Visionbox Vail Young Conservatory brings Yale Drama School curriculum to local high schoolers
Madi stumbles slightly over her line, but with a quick prompt from Jennifer McCray Rincon, she smoothly glides back on track. She’s delivering the princess of France’s monologue from Shakespeare’s “Love’s Labour’s Lost.” McCray Rincon is coaching her through delivery, tonation and scansion, or the proper rhythm for reciting lines of prose. Parents and friends watch, getting an impromptu, unfiltered glimpse into what Madi and her two other peers have been learning for the past seven days.
“First of all, what do you want from him? This is the King of Nevar,” McCray Rincon says to Madi.
“I want him to prove to me that his love is real,” she says of her character.
“I want to make him choose me forever,” McCray Rincon corrects. “There’s a great inner strength and quiet, even though you’ve just found out these awful things. I want you to still down.”
Battle Mountain High School students Madi and Phoebe and Vail Mountain School student Simon spent the past seven days studying with McCray Rincon through the inaugural Visionbox Vail Young Conservatory. The three students spent a week and a half training with McCray Rincon and her crew through Visionbox Studio, which is preparing for a one-man-performance starring Bill Pullman, “Seeking Charlie Russell,” in Denver on Friday, Aug. 2. Together, they learned theater techniques that will help them become even better performers.
Visionbox Studio began in Denver in 2010 when McCray Rincon, the founding artistic director and head of acting and directing, noticed the city was devoid of programs for actors to receive professional training. She started the 501(c)3 to teach graduate-level technique to actors coming through her programs. While she’s brought her talents to Vail before through Visionbox Vail professional shows and acting seminars, she hopes this inaugural summer with Madi, Phoebe and Simon will spark a continuing schedule of collaborations between Visionbox Vail and local young actors and actresses.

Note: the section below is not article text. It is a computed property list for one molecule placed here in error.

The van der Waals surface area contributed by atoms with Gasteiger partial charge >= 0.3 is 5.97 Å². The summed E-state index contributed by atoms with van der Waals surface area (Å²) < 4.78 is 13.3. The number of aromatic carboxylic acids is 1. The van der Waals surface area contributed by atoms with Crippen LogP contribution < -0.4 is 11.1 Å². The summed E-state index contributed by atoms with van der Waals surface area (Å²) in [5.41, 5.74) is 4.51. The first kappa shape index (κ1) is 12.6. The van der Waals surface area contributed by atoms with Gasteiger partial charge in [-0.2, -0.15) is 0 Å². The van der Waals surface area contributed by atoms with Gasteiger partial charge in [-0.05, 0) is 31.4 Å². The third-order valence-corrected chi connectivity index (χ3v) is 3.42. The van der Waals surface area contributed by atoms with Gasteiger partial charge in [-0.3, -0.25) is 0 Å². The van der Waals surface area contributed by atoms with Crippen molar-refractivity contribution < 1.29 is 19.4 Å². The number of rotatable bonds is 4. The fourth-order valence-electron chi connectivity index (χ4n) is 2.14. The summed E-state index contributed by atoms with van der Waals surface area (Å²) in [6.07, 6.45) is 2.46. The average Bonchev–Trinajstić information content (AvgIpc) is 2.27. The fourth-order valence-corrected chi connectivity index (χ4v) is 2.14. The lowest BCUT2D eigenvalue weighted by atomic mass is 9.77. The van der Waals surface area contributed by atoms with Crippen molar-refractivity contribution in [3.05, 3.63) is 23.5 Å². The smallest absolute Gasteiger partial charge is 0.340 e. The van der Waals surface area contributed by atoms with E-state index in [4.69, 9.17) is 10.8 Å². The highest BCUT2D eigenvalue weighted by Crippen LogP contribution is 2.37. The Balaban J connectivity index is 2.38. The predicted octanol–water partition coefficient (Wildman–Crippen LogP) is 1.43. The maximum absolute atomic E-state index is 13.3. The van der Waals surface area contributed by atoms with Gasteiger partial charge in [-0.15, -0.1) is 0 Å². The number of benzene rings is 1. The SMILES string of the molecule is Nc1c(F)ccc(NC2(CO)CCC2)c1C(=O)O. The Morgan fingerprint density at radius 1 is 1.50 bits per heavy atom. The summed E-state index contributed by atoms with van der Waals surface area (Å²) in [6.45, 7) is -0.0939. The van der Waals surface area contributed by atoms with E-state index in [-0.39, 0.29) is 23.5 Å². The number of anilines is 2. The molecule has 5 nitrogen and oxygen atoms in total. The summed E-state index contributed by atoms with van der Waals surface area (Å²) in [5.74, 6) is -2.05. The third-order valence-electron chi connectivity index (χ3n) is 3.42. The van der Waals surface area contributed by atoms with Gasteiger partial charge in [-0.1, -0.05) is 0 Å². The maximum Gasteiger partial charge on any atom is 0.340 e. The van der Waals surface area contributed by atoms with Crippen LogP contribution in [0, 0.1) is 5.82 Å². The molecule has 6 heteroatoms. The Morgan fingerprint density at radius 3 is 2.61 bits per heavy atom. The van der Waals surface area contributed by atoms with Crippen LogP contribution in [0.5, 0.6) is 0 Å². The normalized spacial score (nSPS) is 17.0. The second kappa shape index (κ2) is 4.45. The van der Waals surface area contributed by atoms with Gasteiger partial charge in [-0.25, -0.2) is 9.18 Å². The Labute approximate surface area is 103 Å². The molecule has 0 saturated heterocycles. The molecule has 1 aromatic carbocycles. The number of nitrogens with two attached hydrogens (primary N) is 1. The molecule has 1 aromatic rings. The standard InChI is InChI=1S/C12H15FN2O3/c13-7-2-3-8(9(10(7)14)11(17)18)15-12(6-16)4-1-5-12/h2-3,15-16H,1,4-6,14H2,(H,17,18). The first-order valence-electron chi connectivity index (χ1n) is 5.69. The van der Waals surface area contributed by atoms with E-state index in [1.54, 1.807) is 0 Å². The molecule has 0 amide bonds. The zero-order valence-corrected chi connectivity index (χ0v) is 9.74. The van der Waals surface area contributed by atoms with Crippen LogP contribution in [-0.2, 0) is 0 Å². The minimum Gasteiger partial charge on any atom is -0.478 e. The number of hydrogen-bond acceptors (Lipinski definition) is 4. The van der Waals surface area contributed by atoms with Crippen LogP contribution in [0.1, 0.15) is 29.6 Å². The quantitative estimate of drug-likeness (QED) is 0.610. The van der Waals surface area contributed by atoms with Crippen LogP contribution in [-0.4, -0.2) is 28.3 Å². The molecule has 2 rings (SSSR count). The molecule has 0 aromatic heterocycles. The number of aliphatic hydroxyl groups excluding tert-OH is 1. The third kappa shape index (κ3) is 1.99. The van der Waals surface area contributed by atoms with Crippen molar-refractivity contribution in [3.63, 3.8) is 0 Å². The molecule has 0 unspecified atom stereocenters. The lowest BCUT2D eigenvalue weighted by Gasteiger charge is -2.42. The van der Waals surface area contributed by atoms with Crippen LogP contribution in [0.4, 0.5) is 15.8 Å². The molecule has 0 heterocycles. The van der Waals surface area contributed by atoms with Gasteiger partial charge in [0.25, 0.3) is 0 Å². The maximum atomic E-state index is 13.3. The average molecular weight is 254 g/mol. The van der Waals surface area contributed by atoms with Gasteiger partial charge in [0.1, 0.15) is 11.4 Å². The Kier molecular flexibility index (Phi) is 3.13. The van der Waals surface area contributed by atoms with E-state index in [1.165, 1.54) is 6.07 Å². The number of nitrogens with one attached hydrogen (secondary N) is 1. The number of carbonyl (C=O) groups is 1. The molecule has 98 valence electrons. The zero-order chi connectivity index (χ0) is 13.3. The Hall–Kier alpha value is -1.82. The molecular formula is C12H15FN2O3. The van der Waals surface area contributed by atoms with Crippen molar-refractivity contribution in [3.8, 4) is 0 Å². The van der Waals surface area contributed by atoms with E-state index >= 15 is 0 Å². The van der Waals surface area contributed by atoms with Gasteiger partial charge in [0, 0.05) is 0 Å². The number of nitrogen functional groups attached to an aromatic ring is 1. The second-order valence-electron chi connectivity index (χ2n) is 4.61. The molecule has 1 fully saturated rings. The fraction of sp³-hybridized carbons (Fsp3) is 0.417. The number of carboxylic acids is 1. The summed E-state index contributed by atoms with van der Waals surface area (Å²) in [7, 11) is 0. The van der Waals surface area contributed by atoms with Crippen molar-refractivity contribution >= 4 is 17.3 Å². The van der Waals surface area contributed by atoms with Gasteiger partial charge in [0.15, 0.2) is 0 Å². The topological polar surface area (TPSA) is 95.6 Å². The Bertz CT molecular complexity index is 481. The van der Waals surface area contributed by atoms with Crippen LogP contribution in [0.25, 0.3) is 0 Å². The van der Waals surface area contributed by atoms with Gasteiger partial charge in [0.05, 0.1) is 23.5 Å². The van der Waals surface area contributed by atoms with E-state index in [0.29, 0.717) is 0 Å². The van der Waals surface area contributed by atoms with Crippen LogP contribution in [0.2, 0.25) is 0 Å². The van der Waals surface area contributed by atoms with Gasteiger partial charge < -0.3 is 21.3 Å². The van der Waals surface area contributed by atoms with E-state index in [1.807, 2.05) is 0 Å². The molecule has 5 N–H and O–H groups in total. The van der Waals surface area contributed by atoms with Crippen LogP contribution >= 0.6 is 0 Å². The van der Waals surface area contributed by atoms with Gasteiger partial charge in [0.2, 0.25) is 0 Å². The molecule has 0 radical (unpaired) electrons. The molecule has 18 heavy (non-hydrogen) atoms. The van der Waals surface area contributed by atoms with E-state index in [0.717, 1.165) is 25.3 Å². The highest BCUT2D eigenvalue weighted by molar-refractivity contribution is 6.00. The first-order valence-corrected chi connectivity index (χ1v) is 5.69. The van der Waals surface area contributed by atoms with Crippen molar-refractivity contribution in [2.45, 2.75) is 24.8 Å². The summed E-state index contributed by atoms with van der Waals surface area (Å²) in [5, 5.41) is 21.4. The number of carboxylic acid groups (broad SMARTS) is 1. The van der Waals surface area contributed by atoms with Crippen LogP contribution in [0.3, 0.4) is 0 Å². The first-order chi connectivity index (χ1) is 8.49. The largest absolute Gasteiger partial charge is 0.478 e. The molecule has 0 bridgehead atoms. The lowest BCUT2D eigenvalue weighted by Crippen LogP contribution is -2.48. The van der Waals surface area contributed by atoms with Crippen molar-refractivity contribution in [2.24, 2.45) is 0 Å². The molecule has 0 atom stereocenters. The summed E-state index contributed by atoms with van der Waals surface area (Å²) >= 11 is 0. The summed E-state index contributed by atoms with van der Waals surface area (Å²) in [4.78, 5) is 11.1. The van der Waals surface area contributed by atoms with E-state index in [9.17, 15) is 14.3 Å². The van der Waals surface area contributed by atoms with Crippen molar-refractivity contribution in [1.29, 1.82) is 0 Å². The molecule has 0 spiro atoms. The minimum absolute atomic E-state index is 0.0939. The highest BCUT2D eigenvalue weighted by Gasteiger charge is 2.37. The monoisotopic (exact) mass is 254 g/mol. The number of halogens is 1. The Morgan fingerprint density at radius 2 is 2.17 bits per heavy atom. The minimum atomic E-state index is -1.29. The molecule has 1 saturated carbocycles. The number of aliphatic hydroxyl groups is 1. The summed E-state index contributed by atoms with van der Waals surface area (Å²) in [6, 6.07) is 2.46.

Under direction from McCray and others including Visionbox Studio Associate Director Nicholas Riley, Battle Mountain High School Music Teacher Alexandra Trosper and Vail Mountain School Theatre Director Tony Bender, the three young players memorized Shakespeare soliloquies, sang songs and staged a one-act play from Tennessee Williams, “This Property is Condemned.” They performed their selections for parents and friends on Wednesday, July 17 to celebrate and show off their achievements.
The three students and instructors spent seven days learning material. As McCray Rincon explained at the culminating performance, she bases her curriculum off what she learned at Yale in graduate school. She said the M.F.A. program explores different topics in each of the three years required before earning the degree. The Young Conservatory covered material usually studied in that first year of graduate school.
“I teach Yale Drama School acting to anyone who wants to learn,” McCray Rincon said. “I believe that anyone that is interested in this art form can learn at the same level. There is no difference between what I was taught in graduate school and what I am teaching now.”
While she only spent seven days training her three young pupils, such a small cohort was able to gain plenty of one-on-one time with all the mentors. To the students’ teachers, Trosper and Bender, the improvements were already noticeable.
“I’m excited to see where you guys go. You’re gonna do well,” Bender said.
“We know that we want to push them to a higher level and training,” Trosper said to the audience. Then, to the students, she said, “everything that I’ve seen all of you do this week when I’ve watched … you’ve progressed. And you might not be able to tell right now, and that’s okay. But you’ll be able to feel it in about five-six weeks.
“As parents and people watching you on a regular basis, we can tell. Please continue on that path. Be brave, be vulnerable.”
Mountainfilm On Tour brings 10 documentary shorts, focusing on equity, to two local high schools and two local movie theaters. “Brotherhood Of Skiing,” for example, is about African Americans who love skiing and want to pass that love to the next generation.